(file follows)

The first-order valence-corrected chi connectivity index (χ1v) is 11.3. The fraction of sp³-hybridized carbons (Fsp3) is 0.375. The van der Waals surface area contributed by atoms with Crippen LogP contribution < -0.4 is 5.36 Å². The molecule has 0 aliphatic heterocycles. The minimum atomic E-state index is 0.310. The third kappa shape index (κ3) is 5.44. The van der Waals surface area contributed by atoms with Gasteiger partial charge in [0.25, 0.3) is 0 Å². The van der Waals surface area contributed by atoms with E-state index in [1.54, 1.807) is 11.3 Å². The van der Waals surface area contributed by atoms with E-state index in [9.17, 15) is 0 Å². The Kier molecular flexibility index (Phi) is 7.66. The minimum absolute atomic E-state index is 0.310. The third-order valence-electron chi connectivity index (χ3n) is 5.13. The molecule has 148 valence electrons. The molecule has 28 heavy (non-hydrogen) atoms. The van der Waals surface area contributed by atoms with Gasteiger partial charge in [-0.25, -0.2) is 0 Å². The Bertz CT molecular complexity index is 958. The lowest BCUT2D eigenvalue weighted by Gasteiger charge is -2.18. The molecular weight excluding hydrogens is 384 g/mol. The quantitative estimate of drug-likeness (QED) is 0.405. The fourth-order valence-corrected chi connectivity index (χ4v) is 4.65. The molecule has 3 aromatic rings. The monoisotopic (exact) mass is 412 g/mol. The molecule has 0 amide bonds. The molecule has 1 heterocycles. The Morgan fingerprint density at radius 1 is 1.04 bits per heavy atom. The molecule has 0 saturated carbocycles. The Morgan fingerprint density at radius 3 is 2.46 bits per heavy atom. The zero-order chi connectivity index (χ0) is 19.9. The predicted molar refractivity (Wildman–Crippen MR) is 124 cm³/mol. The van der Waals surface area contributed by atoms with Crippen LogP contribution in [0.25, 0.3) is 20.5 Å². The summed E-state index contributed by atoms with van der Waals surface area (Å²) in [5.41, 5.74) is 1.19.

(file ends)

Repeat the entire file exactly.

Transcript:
The first-order valence-corrected chi connectivity index (χ1v) is 11.3. The fraction of sp³-hybridized carbons (Fsp3) is 0.375. The van der Waals surface area contributed by atoms with Crippen LogP contribution < -0.4 is 5.36 Å². The molecule has 0 aliphatic heterocycles. The minimum atomic E-state index is 0.310. The third kappa shape index (κ3) is 5.44. The van der Waals surface area contributed by atoms with Gasteiger partial charge in [0.25, 0.3) is 0 Å². The van der Waals surface area contributed by atoms with E-state index in [1.54, 1.807) is 11.3 Å². The van der Waals surface area contributed by atoms with E-state index in [9.17, 15) is 0 Å². The Kier molecular flexibility index (Phi) is 7.66. The minimum absolute atomic E-state index is 0.310. The third-order valence-electron chi connectivity index (χ3n) is 5.13. The molecule has 148 valence electrons. The molecule has 28 heavy (non-hydrogen) atoms. The van der Waals surface area contributed by atoms with Gasteiger partial charge in [-0.25, -0.2) is 0 Å². The Bertz CT molecular complexity index is 958. The lowest BCUT2D eigenvalue weighted by Gasteiger charge is -2.18. The molecular weight excluding hydrogens is 384 g/mol. The quantitative estimate of drug-likeness (QED) is 0.405. The fourth-order valence-corrected chi connectivity index (χ4v) is 4.65. The molecule has 3 aromatic rings. The monoisotopic (exact) mass is 412 g/mol. The molecule has 0 amide bonds. The molecule has 1 heterocycles. The Morgan fingerprint density at radius 1 is 1.04 bits per heavy atom. The molecule has 0 saturated carbocycles. The Morgan fingerprint density at radius 3 is 2.46 bits per heavy atom. The zero-order chi connectivity index (χ0) is 19.9. The predicted molar refractivity (Wildman–Crippen MR) is 124 cm³/mol. The van der Waals surface area contributed by atoms with Crippen LogP contribution in [0.25, 0.3) is 20.5 Å². The summed E-state index contributed by atoms with van der Waals surface area (Å²) in [5.41, 5.74) is 1.19.